Tuesday, August 13, 2013


I don't think I could truly say I lived in Japan (even if only for 5 weeks) if I didn't make Japanese food in our house, especially sushi. But, I not only cooked Japanese style food on a regular basis but I managed to make sushi multiple times, we even learned how to make rolls. Nick and I both love sushi and so it was great to live in Japan and get all the items we needed to make delicious sushi at home for super cheap. We managed to find us a sushi mat, wasabi, Japanese mayo, seaweed (nori), real crab, sushi grade salmon, tuna, sticky rice, cucumber, avocado, etc. Although we had the materials we didn't have quite the sushi roll making skills so our rolls didn't turn out the most attractive, but they sure tasted delicious!
 Lay out all the ingredients for your sushi rolls so that they are easily accessible to place on the seaweed (note the plastic wrap covering the sushi mat to keep the mat clean, a large plastic zipper bag works great too, just stick the mat inside the bag and seal)
Lay out the nori and spread the rice evenly over the paper to create a level layer keeping at least a finger width not covered on one end, then flip over so that the rice touches the plastic wrap and the empty nori is ready to be filled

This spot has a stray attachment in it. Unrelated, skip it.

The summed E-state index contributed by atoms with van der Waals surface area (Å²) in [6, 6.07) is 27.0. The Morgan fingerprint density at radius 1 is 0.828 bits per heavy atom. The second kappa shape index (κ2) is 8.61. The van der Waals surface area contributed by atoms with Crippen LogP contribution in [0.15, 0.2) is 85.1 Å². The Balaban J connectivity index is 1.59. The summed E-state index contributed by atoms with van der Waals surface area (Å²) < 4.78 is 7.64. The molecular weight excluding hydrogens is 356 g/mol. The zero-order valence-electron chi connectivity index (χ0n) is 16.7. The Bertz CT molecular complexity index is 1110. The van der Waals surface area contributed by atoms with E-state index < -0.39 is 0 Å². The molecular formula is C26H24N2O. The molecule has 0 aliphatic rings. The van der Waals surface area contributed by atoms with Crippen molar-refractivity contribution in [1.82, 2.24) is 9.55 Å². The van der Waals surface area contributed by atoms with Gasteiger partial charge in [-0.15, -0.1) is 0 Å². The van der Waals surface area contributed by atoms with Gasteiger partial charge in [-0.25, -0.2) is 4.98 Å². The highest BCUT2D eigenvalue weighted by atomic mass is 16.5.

Place the ingredients you want in a single row on one edge of the nori
 Start the rolling process, make sure to tuck the ingredients away in the first roll
 As you roll up the sushi, squeeze it tight to make the roll stick together, use the mat to help with that
 Remove the roll and then slice into bite size pieces, to help make them equal start by cutting in the middle and then continuing to cut in the middle of the other parts

Monday, August 5, 2013

Sumo Wrestling In Japan

Of course when you think of Japan, one of the things that usually comes to mind is sumo wrestling. The sport of sumo is unique to Japan and incorporates tradition like no other sport that I can think of. It is probably one of the only sports that hasn't undergone changes year after year due to safety concerns and corporations. We didn't know much about sumo when we got here but we knew we had to watch some sumo while we here. Lucky for us, there was a 15-day tournament in Nagoya (only an hour  away by train) and so we were able to plan a day to stop by Nagoya on our way to Tokyo to see some sumo wrestling and to see Nagoya Castle.
Nagoya Castle
The Sumo Gymnasium
The Sumo Tournament Brochure (In Kanji, you read from right to left)